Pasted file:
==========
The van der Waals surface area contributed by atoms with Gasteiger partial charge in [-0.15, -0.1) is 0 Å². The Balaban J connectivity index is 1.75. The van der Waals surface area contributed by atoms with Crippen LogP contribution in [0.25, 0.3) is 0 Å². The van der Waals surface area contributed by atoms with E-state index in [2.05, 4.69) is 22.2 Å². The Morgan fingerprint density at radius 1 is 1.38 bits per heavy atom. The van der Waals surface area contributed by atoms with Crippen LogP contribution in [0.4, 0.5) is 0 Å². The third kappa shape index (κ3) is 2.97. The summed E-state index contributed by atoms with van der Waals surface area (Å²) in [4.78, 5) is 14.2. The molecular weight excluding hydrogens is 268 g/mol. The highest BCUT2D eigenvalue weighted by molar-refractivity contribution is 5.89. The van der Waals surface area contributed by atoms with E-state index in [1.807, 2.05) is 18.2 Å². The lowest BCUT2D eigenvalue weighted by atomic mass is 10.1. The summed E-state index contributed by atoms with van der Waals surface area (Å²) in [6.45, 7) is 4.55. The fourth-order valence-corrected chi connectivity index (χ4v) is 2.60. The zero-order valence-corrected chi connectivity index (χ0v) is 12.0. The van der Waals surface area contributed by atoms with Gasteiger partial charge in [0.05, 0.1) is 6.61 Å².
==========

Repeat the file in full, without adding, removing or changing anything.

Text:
The van der Waals surface area contributed by atoms with Gasteiger partial charge in [-0.15, -0.1) is 0 Å². The Balaban J connectivity index is 1.75. The van der Waals surface area contributed by atoms with Crippen LogP contribution in [0.25, 0.3) is 0 Å². The van der Waals surface area contributed by atoms with E-state index in [2.05, 4.69) is 22.2 Å². The Morgan fingerprint density at radius 1 is 1.38 bits per heavy atom. The van der Waals surface area contributed by atoms with Crippen LogP contribution in [0.4, 0.5) is 0 Å². The third kappa shape index (κ3) is 2.97. The summed E-state index contributed by atoms with van der Waals surface area (Å²) in [4.78, 5) is 14.2. The molecular weight excluding hydrogens is 268 g/mol. The highest BCUT2D eigenvalue weighted by molar-refractivity contribution is 5.89. The van der Waals surface area contributed by atoms with E-state index in [1.807, 2.05) is 18.2 Å². The lowest BCUT2D eigenvalue weighted by atomic mass is 10.1. The summed E-state index contributed by atoms with van der Waals surface area (Å²) in [6.45, 7) is 4.55. The fourth-order valence-corrected chi connectivity index (χ4v) is 2.60. The zero-order valence-corrected chi connectivity index (χ0v) is 12.0. The van der Waals surface area contributed by atoms with Gasteiger partial charge in [0.05, 0.1) is 6.61 Å².